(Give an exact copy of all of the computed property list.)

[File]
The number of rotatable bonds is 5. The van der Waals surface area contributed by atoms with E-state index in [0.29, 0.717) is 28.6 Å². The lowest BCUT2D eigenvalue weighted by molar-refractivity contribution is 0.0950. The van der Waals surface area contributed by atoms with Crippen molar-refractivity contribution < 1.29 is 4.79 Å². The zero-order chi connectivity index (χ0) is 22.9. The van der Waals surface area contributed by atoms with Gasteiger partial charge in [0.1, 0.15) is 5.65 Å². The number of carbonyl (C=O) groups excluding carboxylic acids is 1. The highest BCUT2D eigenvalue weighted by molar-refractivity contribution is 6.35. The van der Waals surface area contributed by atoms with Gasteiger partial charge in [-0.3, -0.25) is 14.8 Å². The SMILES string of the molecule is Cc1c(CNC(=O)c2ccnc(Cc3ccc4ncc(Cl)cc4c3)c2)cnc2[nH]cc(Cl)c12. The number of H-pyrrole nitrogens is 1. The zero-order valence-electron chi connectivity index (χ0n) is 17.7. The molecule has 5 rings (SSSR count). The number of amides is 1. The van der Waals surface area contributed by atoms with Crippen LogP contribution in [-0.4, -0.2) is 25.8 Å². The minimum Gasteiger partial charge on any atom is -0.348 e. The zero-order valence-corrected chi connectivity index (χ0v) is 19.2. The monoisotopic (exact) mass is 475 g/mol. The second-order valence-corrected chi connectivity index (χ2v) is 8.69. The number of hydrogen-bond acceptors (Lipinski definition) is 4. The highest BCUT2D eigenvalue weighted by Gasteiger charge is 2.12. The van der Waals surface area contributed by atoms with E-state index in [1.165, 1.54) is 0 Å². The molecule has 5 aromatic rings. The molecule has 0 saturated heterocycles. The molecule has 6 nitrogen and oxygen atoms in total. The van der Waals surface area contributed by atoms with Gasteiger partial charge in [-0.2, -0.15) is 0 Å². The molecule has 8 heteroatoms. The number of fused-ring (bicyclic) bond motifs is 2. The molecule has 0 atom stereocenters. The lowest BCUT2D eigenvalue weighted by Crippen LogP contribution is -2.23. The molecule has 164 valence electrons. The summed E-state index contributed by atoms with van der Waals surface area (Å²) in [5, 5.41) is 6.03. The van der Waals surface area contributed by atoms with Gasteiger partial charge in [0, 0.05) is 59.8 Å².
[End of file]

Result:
The number of rotatable bonds is 5. The van der Waals surface area contributed by atoms with E-state index in [0.29, 0.717) is 28.6 Å². The lowest BCUT2D eigenvalue weighted by molar-refractivity contribution is 0.0950. The van der Waals surface area contributed by atoms with Crippen molar-refractivity contribution < 1.29 is 4.79 Å². The zero-order chi connectivity index (χ0) is 22.9. The van der Waals surface area contributed by atoms with Gasteiger partial charge in [0.1, 0.15) is 5.65 Å². The number of carbonyl (C=O) groups excluding carboxylic acids is 1. The highest BCUT2D eigenvalue weighted by molar-refractivity contribution is 6.35. The van der Waals surface area contributed by atoms with Gasteiger partial charge in [-0.3, -0.25) is 14.8 Å². The SMILES string of the molecule is Cc1c(CNC(=O)c2ccnc(Cc3ccc4ncc(Cl)cc4c3)c2)cnc2[nH]cc(Cl)c12. The number of H-pyrrole nitrogens is 1. The zero-order valence-electron chi connectivity index (χ0n) is 17.7. The molecule has 5 rings (SSSR count). The number of amides is 1. The van der Waals surface area contributed by atoms with Crippen LogP contribution in [-0.4, -0.2) is 25.8 Å². The minimum Gasteiger partial charge on any atom is -0.348 e. The zero-order valence-corrected chi connectivity index (χ0v) is 19.2. The monoisotopic (exact) mass is 475 g/mol. The second-order valence-corrected chi connectivity index (χ2v) is 8.69. The number of hydrogen-bond acceptors (Lipinski definition) is 4. The highest BCUT2D eigenvalue weighted by Gasteiger charge is 2.12. The van der Waals surface area contributed by atoms with E-state index in [1.165, 1.54) is 0 Å². The molecule has 5 aromatic rings. The molecule has 0 saturated heterocycles. The molecule has 6 nitrogen and oxygen atoms in total. The van der Waals surface area contributed by atoms with Gasteiger partial charge in [-0.2, -0.15) is 0 Å². The molecule has 8 heteroatoms. The number of fused-ring (bicyclic) bond motifs is 2. The molecule has 0 atom stereocenters. The lowest BCUT2D eigenvalue weighted by Crippen LogP contribution is -2.23. The molecule has 164 valence electrons. The summed E-state index contributed by atoms with van der Waals surface area (Å²) in [5, 5.41) is 6.03. The van der Waals surface area contributed by atoms with Gasteiger partial charge in [0, 0.05) is 59.8 Å².